Articles: Storage

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You can’t have too much of storage space. Every PC or notebook user is going to tell you that. And while in a desktop PC you can increase the amount of storage by replacing your HDD with one that has a larger capacity or by adding one more HDD into your system, you can only go the former way with your notebook or small form-factor PC. Of course, you can use external HDDs with USB, FireWire or eSATA interfaces but they usually prove to be slower than HDDs connected directly to the mainboard via the already widespread SATA interface. Mobile HDDs may also prove unhandy as they mean one more device with additional weight and volume you have to deal with.

That’s why it was 2.5” HDDs that became the first drives to use perpendicular recording technology. You can refer to one of our earlier reviews for reasons why the manufacturers had to change the direction of recording (and also the material of the platters, the heads, and the electronics), see our article called Seagate Momentus 5400.3 160GB Hard Disk Drive with Perpendicular Recording Technology. The new technology provided the best effect possible for HDDs of this form-factor and all the makers eventually transferred their 2.5” HDD series to perpendicular recording. Increasing the amount of platters (like in 3.5” HDDs that can have up to five platters per drive) is not an answer for a 2.5” drive because you can’t fit a third platter into it without making it thicker. And a thicker drive won’t fit into the standard bay. Although such thick models, mostly from Fujitsu, do emerge on the market, they enjoy but a very limited demand.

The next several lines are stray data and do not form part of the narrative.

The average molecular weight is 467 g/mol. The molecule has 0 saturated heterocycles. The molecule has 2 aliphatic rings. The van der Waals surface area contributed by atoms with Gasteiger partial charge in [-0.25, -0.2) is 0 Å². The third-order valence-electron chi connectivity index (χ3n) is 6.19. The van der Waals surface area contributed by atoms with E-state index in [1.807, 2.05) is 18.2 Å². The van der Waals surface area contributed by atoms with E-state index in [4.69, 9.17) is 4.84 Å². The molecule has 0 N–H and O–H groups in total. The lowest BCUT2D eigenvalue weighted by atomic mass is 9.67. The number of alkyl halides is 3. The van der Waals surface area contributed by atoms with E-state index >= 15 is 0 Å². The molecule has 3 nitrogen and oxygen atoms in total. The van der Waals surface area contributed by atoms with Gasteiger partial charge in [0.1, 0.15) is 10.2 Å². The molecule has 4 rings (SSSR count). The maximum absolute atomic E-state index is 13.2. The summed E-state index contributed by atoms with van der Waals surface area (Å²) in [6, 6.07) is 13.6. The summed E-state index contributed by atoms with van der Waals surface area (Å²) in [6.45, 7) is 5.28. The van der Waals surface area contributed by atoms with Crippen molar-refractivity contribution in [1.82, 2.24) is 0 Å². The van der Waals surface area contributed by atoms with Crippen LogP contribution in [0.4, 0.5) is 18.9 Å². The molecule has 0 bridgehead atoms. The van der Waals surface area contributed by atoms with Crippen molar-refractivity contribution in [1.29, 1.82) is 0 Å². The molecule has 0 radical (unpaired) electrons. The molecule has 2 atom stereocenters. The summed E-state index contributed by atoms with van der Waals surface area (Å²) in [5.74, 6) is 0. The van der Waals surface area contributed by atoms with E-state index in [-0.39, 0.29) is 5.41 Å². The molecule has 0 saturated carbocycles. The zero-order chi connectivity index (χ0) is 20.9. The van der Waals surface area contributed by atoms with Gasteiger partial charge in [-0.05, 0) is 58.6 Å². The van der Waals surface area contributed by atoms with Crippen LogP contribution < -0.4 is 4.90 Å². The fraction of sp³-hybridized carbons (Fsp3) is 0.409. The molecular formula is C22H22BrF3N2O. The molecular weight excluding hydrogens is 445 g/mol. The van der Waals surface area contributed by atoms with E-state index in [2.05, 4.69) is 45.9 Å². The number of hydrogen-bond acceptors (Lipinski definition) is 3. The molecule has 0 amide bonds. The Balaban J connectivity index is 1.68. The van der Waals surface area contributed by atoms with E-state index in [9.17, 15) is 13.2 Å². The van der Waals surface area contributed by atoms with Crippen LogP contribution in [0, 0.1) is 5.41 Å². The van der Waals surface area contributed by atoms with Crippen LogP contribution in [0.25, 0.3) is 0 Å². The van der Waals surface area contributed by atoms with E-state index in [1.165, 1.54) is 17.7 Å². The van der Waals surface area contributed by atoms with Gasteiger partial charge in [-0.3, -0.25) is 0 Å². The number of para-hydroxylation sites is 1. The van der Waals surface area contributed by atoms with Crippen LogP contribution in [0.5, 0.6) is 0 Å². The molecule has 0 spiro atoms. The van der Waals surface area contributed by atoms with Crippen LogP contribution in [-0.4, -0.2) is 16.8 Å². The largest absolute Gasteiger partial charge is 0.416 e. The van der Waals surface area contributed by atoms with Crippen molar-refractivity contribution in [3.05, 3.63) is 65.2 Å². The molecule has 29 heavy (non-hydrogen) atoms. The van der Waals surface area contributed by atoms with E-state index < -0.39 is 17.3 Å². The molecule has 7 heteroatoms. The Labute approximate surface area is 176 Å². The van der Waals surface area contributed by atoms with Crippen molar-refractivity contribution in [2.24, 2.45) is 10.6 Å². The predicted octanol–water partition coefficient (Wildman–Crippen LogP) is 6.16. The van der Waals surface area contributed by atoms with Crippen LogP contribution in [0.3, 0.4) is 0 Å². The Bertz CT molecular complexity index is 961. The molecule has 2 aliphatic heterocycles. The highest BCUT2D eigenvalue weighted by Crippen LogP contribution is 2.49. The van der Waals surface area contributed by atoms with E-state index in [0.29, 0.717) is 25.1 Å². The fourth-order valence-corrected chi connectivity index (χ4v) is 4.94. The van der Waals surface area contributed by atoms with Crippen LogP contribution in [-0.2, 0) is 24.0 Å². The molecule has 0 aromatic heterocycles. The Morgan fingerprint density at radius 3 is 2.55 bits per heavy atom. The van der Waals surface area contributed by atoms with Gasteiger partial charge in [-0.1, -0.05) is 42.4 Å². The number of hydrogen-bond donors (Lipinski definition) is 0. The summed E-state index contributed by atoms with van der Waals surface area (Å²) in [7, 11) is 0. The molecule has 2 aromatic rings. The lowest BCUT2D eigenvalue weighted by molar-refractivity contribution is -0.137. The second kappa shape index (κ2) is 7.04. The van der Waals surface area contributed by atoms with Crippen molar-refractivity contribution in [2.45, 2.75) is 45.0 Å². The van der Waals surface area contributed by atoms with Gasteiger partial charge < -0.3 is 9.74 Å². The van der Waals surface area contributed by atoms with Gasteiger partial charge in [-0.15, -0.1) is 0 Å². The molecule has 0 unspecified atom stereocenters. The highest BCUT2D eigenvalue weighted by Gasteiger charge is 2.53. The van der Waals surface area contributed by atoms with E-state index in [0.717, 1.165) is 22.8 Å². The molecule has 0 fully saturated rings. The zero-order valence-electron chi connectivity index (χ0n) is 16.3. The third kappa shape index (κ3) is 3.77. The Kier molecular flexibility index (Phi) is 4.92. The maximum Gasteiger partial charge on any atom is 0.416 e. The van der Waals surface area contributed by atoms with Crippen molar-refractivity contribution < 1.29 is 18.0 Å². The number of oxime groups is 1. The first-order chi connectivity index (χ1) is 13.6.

So, the choice is made in favor of perpendicular recording. Having overcome the unavoidable technical problems and made contracts with the distributors, the developers all introduced new HDD series reaching a recording density of 80GB per platter in the first generation. By the way, the recently released second-generation models feature a recording density of 250GB per platter but that’s going to be the subject of our upcoming review. Today I’ll discuss six 2.5 HDDs with a capacity of 160GB, a spindle rotation speed of 5400rpm and a SATA interface.

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